Manufacturing News

Chinese nuclear technology goes global, safety given top priority

A new phase of construction is underway on a third-generation Chinese nuclear reactor being built in Fujian province. Designers of the overall project hope it will become a model which Chinese authorities will be able to export abroad.

A dome measuring 24 meters across is now being installed on top of the reactor chamber at the Hualong-1 nuclear power plant, which is under construction in the city of Fuqing.

Construction of the plant originally began in May of last year.

Chen Guocai, a manager of the project, says the new dome is designed to guarantee the maximum safety of the chamber.

"Now it's hemispheric in shape. It used to be oval. This dome increases the volume of the container, which is also three to four times heavier than before. This new shape guarantees the integrity and tightness of the reactor chamber. It plays a critical role in containing radioactivity. This alloy steel plate we use differs from normal steel plates. It is up to six times stronger, giving it much more resistance against earthquakes and higher pressures than normal steel plates."

Hualong-1 also uses a double containment design, with the inner layer ensuring the tightness of the reactor chamber, while the outer containment layer can deter outside impacts, including that by an airliner.

Hualong-1 is being jointly developed by the China National Nuclear Corporation and the China General Nuclear Power Group.

Its construction is part of a broader plan by Chinese authorities to export more of China's nuclear technology abroad. Hualong-1 is compliant with all safety requirements of the International Atomic Energy Agency.

Its technology is already being used in the construction of a power plant in the Pakistani city of Karachi. The Argentinian government has also agreed to build a plant using the Hualong-1 technology. British authorities are also reviewing the design for possible use.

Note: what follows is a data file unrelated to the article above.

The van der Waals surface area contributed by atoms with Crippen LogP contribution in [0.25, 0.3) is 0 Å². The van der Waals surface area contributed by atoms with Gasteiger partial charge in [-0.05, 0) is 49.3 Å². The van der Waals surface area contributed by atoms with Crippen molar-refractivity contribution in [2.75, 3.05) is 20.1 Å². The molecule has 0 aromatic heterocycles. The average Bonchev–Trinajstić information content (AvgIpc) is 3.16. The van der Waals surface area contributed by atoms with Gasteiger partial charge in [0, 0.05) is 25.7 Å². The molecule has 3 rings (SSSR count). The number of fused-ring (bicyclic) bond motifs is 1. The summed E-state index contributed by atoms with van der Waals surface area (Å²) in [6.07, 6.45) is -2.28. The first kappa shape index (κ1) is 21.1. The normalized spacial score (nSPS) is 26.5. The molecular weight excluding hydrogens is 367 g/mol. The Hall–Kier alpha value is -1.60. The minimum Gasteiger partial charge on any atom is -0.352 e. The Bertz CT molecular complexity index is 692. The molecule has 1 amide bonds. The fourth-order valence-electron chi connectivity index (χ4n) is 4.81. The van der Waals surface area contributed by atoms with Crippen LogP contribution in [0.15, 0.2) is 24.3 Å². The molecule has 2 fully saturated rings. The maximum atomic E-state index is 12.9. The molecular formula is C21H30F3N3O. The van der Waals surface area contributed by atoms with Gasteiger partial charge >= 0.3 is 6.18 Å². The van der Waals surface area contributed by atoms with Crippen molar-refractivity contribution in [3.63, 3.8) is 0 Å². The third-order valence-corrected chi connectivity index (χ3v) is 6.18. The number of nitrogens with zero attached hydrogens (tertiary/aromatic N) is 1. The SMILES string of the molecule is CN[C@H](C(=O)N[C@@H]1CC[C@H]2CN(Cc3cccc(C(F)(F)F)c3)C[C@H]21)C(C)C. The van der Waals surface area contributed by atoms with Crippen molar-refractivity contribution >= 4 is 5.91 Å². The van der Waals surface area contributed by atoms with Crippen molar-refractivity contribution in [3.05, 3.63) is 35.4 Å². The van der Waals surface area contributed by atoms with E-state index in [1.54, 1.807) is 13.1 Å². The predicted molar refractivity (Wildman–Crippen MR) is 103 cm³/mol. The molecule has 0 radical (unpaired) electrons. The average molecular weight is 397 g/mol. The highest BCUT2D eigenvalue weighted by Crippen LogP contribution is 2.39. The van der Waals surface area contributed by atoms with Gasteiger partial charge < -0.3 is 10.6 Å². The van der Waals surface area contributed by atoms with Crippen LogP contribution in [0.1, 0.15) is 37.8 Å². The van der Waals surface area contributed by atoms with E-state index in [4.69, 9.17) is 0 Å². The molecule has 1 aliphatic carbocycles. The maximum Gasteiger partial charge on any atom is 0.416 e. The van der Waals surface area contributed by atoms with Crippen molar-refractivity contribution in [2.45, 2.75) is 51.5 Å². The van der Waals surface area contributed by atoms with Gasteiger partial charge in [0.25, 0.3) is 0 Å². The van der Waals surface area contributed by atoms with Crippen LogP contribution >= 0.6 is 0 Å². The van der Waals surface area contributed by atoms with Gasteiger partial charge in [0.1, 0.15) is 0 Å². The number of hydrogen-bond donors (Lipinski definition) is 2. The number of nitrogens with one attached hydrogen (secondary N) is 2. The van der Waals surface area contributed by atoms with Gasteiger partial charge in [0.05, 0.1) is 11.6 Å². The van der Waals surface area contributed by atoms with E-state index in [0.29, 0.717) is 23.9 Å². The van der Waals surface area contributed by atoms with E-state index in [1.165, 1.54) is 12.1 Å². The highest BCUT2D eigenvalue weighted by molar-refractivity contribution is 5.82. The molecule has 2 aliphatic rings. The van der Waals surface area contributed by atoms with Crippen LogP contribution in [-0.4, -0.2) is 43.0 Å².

When it comes to nuclear power plants, containing and treating the byproducts of the nuclear reaction process is a major concern. As such, experts at the Hualong-1 construction site in Fuqing are working to ensure the safety of the surrounding environment. Geng Fei is one of them.

"After the Fukushima nuclear accident in 2011, we improved our equipment. We improved the valves for our spent fuel pool-- adding monitoring systems for temperature and water levels, as well as a water supplementation system."

Geng Fei says the technology has made so many advancements that radiation within the reactor area hovers at just above zero micro-sieverts.

"What is one micro-sievert? For example, you take a plane from Beijing to Fuzhou and then return. You will get a radiation dose of 50 micro-sieverts. Or you work in Beijing for one year, you may get natural radiation of 2000 micro-sieverts. However, in our plant, if you stay here for over an hour, the radiation dose is nearly zero. "

The Hualong-1 plant in Fujian is set to be completed in 2020.

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